Barker argued that the detectives treated the reading of his rights as a mere formality, that given his low intelligence level he was unable to understand his rights, that the interview shows he did not even understand what an attorney was, and that no parent was present when he was questioned. The court rejected all these arguments, finding that the explanation of rights was clear and straightforward, that the amenability report prepared for the bindover hearing was not presented to the trial court, and even if it were, nothing in it indicated Barker was incapable of understanding his rights, that despite his comments about an attorney, Barker had two prior juvenile adjudications, which gave him a certain “savviness” that contradicted what he said about not knowing what a lawyer was. Further, Barker specifically told police he wanted to continue the interview without a lawyer present. Finally, although acknowledging it would be a better practice to have a parent present during questioning, the absence of a parent during questioning did not change the court’s conclusion that Barker knowingly, voluntarily and intelligently waived his rights.
Barker’s Statements were Voluntary
Even if a suspect waives his Miranda rights, his statements to police officers still can be found to have been made involuntarily. Noting that the Ohio high court had instructed the appeals court in its remand instruction to consider this issue again based on a totality of the circumstances (as opposed to earlier case law suggesting the totality of the circumstances need not be assessed unless there was a finding of police coercion, which the appeals court found clearly not present here) the appeals court proceeded to do so. Since the same test is being used as with the Miranda waiver issue, the analysis is similar.
Barker again emphasized his age, low intelligence, and lack of opportunity to consult with a parent, and his confusion about what a lawyer was. Just as the appeals court rejected this argument with the Miranda waiver, it rejected this argument in the context of whether his statements to the police were voluntary.
The appeals court placed great weight on what it saw on the recorded interview. The appeals court found there was no evidence whatsoever that the questioning was coerced. Although the questioning occurred late at night, with no parent present, the appeals court concluded that the interview was not overly long, Barker was given breaks and an offer of food and drink. He was not threatened or mistreated.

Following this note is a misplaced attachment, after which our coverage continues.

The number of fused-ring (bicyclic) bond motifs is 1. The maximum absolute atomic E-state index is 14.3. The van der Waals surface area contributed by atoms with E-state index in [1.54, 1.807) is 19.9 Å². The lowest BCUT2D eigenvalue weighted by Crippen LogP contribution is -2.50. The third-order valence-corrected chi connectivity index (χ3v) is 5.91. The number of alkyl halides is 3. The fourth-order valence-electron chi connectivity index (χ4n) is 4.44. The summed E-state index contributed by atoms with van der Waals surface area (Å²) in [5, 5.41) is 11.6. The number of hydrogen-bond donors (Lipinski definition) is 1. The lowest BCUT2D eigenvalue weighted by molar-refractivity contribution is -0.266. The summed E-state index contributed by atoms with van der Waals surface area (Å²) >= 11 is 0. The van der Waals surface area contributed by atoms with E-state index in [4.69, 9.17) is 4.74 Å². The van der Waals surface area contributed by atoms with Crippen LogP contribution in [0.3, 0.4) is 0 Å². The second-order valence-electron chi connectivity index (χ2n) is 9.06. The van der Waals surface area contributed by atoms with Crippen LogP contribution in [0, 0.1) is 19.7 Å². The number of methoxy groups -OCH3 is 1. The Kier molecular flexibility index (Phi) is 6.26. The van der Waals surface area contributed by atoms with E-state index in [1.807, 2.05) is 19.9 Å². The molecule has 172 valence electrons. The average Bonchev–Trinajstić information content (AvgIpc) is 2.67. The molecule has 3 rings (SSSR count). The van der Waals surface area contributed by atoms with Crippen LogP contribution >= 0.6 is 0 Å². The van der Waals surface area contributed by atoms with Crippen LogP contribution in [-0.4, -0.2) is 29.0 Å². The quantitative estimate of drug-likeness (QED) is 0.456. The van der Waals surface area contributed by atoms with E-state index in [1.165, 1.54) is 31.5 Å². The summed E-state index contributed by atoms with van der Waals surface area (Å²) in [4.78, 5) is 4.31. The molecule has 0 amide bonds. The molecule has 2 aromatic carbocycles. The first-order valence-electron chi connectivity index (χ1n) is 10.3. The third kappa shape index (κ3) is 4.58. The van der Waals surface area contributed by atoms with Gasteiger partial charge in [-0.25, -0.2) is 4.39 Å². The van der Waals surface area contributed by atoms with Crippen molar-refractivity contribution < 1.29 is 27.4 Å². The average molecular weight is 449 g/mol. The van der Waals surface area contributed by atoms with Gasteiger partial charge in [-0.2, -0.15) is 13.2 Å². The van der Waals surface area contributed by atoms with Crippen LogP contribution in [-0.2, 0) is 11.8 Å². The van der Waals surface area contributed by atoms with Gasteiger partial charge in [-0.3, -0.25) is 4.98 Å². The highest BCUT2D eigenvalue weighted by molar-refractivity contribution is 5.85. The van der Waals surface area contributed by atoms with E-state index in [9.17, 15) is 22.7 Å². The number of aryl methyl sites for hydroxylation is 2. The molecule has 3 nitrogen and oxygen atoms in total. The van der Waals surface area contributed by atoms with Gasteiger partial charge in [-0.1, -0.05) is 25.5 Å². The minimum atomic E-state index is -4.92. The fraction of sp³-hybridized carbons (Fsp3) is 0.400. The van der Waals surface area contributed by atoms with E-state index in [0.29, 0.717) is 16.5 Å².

“After examining the totality of the circumstances, we cannot conclude that Barker’s statement resulted from coercion on the part of the detectives. The record supports a finding that Barker’s statement was voluntary,” wrote the court.
The trial court properly denied Barker’s motion to suppress.
This opinion was authored by Judge Pat DeWine, who also authored the earlier decision in Barker. De Wine is presently a candidate for justice of the Supreme Court of Ohio, which has had a core of justices who have generally been sympathetic to the rights of juveniles, two of whom are now retiring. I find it interesting that Ohio has not joined the 14 states that invalidate a juvenile’s waiver without additional safeguards such as the presence of a parent during questioning, and wonder if the Ohio high court will take this case in on that issue. I also wonder whether DeWine, if elected, will side with Justice O’Donnell on issues involving juveniles. I have written on many occasions that Justice O’Donnell is generally unsympathetic to the rights of juvenile offenders, as is this appellate decision. O’Donnell dissented in the Supreme Court decision in Barker, although mostly on procedural grounds.
Joining Judge DeWine in the unanimous appellate decision in Barker II was Judge Sylvia Hendon, who was juvenile court judge for many years in Hamilton County before being elected to the appellate court. Judge Russell Mock was the third judge on the panel.